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Top 10 Halloween traditions from around the world

A holiday whose origins are Celtic, contrary to what many of us believe, Halloween is now celebrated in many countries around the world. The first place to think of is the Anglo-Saxon countries, where the festival is a real highlight of the autumn season, with house decorations, disguises, candy collection and exceptional events. Many countries in Europe also play the game, and amusement parks, bars and castles also offer their animations on the theme of witches, vampires and other zombies. In the rest of the world, some countries have their own traditions to celebrate ghosts or their dead. In any case, Halloween is a great opportunity to discover the habits and customs of Europe, the American continent, Asia and other territories located in the middle of the ocean. Let's go for a world tour of traditions around the scariest celebration ever.

1- The night parade in Manhattan, New York

Like everywhere else in the United States, Halloween is a holiday celebrated in an incredible way. While one can stroll around all day to contemplate the decorations of the houses of New York, admire the costumes and attend one of the many animations proposed, the evening of October 31 is a moment much awaited by all. It is indeed at this time that takes place the parade which starts at the intersection of the 6th Avenue and Spring Street, and which continues on the 6th Avenue until joining the 16th Street. Called New York's Village Halloween Parade, it has been going on since 1973 and sees more than 50,000 people walking around in costumes with cars, floats and of course music. The atmosphere is festive, everyone can participate, provided of course that they have put on their scariest costume!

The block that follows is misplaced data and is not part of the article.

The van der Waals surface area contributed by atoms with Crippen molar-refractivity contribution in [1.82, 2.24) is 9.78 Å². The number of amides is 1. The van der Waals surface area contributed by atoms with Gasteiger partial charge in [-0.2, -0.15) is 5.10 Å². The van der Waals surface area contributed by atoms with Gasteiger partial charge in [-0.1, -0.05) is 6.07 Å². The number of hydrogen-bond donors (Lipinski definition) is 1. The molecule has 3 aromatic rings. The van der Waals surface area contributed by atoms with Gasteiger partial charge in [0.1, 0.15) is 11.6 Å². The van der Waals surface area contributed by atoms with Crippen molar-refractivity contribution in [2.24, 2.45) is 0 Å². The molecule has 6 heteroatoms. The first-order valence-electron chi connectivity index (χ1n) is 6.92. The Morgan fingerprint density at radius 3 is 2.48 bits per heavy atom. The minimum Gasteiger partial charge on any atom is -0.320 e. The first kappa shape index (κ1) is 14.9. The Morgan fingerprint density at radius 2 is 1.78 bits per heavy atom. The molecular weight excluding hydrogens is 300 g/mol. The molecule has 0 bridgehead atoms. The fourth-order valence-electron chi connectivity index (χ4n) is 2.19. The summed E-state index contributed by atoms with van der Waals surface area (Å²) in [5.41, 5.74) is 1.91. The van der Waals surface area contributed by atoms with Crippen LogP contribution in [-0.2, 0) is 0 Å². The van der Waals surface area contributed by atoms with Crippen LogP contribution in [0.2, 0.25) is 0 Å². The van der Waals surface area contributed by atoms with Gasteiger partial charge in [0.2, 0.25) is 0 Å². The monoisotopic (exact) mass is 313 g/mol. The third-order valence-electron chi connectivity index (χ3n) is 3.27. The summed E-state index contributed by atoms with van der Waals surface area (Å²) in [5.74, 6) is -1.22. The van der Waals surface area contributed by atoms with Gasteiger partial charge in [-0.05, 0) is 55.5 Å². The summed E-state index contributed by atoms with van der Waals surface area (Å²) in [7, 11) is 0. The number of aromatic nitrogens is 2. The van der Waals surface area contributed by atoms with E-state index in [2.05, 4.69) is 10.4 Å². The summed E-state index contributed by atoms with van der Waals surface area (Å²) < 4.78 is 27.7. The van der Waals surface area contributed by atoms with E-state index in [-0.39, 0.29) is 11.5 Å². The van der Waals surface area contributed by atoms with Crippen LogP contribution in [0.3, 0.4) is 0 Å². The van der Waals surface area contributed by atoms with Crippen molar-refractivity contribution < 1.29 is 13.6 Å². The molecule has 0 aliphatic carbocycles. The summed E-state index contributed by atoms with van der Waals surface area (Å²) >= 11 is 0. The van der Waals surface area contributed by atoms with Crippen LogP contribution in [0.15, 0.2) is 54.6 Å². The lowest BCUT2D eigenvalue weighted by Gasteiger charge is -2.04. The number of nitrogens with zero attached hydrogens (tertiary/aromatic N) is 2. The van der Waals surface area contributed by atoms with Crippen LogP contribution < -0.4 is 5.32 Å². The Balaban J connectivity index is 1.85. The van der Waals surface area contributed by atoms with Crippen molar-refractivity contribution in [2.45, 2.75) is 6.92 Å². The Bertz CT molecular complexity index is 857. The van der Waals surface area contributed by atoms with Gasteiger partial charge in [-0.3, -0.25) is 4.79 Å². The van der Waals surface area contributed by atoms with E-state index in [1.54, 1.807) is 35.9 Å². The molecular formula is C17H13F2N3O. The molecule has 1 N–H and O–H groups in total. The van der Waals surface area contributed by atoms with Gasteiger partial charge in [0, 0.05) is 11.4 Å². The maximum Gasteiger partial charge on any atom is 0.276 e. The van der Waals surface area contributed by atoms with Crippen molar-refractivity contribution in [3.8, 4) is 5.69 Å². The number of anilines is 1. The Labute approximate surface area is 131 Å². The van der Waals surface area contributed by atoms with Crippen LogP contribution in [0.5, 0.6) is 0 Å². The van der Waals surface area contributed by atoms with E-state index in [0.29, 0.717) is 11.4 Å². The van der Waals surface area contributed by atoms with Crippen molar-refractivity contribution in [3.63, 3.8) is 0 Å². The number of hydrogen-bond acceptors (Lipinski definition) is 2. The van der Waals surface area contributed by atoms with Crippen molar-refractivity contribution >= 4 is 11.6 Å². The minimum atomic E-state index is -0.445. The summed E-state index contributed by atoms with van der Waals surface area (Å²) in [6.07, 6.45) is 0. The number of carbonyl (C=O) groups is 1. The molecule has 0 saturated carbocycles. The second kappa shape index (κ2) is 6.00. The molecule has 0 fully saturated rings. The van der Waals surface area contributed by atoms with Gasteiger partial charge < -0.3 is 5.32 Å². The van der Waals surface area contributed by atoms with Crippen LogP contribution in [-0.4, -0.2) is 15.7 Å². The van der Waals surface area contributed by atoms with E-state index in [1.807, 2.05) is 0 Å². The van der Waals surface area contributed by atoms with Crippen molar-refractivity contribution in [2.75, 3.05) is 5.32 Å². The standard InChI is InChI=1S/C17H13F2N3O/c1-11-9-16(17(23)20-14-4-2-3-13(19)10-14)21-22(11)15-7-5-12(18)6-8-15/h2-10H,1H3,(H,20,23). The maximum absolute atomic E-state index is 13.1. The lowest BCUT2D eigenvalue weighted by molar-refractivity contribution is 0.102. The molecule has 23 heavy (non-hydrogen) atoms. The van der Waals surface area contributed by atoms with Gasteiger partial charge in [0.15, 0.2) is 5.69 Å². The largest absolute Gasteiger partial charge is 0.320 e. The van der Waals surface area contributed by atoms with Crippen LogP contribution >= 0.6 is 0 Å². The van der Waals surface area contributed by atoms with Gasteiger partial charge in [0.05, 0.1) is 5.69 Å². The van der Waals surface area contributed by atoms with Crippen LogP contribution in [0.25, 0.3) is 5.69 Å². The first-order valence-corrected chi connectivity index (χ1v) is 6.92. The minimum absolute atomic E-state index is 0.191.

2- Derry Halloween Festival, Northern Ireland

Northern Ireland is a mecca for Halloween celebrations in Europe. It's only natural, since it's where it all started. For those who want to celebrate, the famous Derry Halloween Festival, which takes place in the walled city of Derry-Londonderry, is not to be missed. It is a carnival, with great illuminated parades. There are also bonfires and fireworks. Everyone dresses up and in the pubs there is plenty of beer and live music. Many restaurants also offer grilled meat. All the elements are there to have a good time.

3- El Dia de los Muertos, Mexico

In Mexico, the dead are celebrated at the end of October and beginning of November. What might seem like a sad holiday is actually a joyous and festive celebration for Mexicans. On November1st, the children are celebrated and the following day, the adults. In the different municipalities, altars are erected in the houses with coloured garlands, candles, skeletons, marigolds and other skulls. To commemorate the dead, parades and various events take place, during which people dress up in make-up and costumes. Vigils are also held in cemeteries, where families eat, sing, dance and place objects on the graves

4- The Famadihana, Madagascar

In Madagascar, the dead are celebrated from June to October. The Famadihana, or turning over of the dead, is a funeral custom that is still observed in some regions of the island, more particularly in the Highlands. On the appointed day, the families and their guests gather around the tomb. They open it, take out the tattered body and carry it in a dance during which several rounds are performed around the grave. The ceremony is also a time for sharing a meal, drinking, dancing and singing. The Famadihana is a time to ask for advice and protection from the dead. It is possible to attend the ritual, provided of course that you are invited and that you respect all the rules.